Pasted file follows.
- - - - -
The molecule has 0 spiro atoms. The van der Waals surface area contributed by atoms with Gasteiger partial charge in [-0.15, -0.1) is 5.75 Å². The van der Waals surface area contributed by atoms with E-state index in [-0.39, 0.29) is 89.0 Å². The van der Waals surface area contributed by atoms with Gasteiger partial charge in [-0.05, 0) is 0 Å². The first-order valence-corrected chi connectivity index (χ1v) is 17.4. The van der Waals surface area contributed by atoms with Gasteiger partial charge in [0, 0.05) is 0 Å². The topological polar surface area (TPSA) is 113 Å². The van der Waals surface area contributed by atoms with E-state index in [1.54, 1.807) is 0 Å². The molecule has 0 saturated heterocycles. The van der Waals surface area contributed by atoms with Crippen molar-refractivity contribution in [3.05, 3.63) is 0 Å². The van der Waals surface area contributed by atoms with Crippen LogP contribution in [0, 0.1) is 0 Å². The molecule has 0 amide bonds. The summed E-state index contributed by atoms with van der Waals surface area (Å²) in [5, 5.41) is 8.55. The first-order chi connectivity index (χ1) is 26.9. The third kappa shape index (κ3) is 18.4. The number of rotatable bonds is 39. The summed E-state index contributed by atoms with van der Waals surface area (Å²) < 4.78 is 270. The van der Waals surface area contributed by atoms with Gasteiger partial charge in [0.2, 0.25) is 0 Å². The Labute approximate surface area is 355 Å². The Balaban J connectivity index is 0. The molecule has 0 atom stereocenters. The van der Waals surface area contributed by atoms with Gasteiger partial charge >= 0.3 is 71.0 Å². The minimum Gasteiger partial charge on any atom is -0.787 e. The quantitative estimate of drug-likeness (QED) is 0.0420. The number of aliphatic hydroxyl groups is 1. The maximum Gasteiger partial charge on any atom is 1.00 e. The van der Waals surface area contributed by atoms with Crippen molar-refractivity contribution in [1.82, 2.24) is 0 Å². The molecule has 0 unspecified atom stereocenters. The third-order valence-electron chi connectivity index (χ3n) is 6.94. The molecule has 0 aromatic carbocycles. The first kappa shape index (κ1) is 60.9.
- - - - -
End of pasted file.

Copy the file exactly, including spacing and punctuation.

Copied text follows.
The molecule has 0 spiro atoms. The van der Waals surface area contributed by atoms with Gasteiger partial charge in [-0.15, -0.1) is 5.75 Å². The van der Waals surface area contributed by atoms with E-state index in [-0.39, 0.29) is 89.0 Å². The van der Waals surface area contributed by atoms with Gasteiger partial charge in [-0.05, 0) is 0 Å². The first-order valence-corrected chi connectivity index (χ1v) is 17.4. The van der Waals surface area contributed by atoms with Gasteiger partial charge in [0, 0.05) is 0 Å². The topological polar surface area (TPSA) is 113 Å². The van der Waals surface area contributed by atoms with E-state index in [1.54, 1.807) is 0 Å². The molecule has 0 saturated heterocycles. The van der Waals surface area contributed by atoms with Crippen molar-refractivity contribution in [3.05, 3.63) is 0 Å². The van der Waals surface area contributed by atoms with Crippen LogP contribution in [0, 0.1) is 0 Å². The molecule has 0 amide bonds. The summed E-state index contributed by atoms with van der Waals surface area (Å²) in [5, 5.41) is 8.55. The first-order chi connectivity index (χ1) is 26.9. The third kappa shape index (κ3) is 18.4. The number of rotatable bonds is 39. The summed E-state index contributed by atoms with van der Waals surface area (Å²) < 4.78 is 270. The van der Waals surface area contributed by atoms with Gasteiger partial charge in [0.2, 0.25) is 0 Å². The Labute approximate surface area is 355 Å². The Balaban J connectivity index is 0. The molecule has 0 atom stereocenters. The van der Waals surface area contributed by atoms with Gasteiger partial charge >= 0.3 is 71.0 Å². The minimum Gasteiger partial charge on any atom is -0.787 e. The quantitative estimate of drug-likeness (QED) is 0.0420. The number of aliphatic hydroxyl groups is 1. The maximum Gasteiger partial charge on any atom is 1.00 e. The van der Waals surface area contributed by atoms with Crippen molar-refractivity contribution in [1.82, 2.24) is 0 Å². The molecule has 0 unspecified atom stereocenters. The third-order valence-electron chi connectivity index (χ3n) is 6.94. The molecule has 0 aromatic carbocycles. The first kappa shape index (κ1) is 60.9.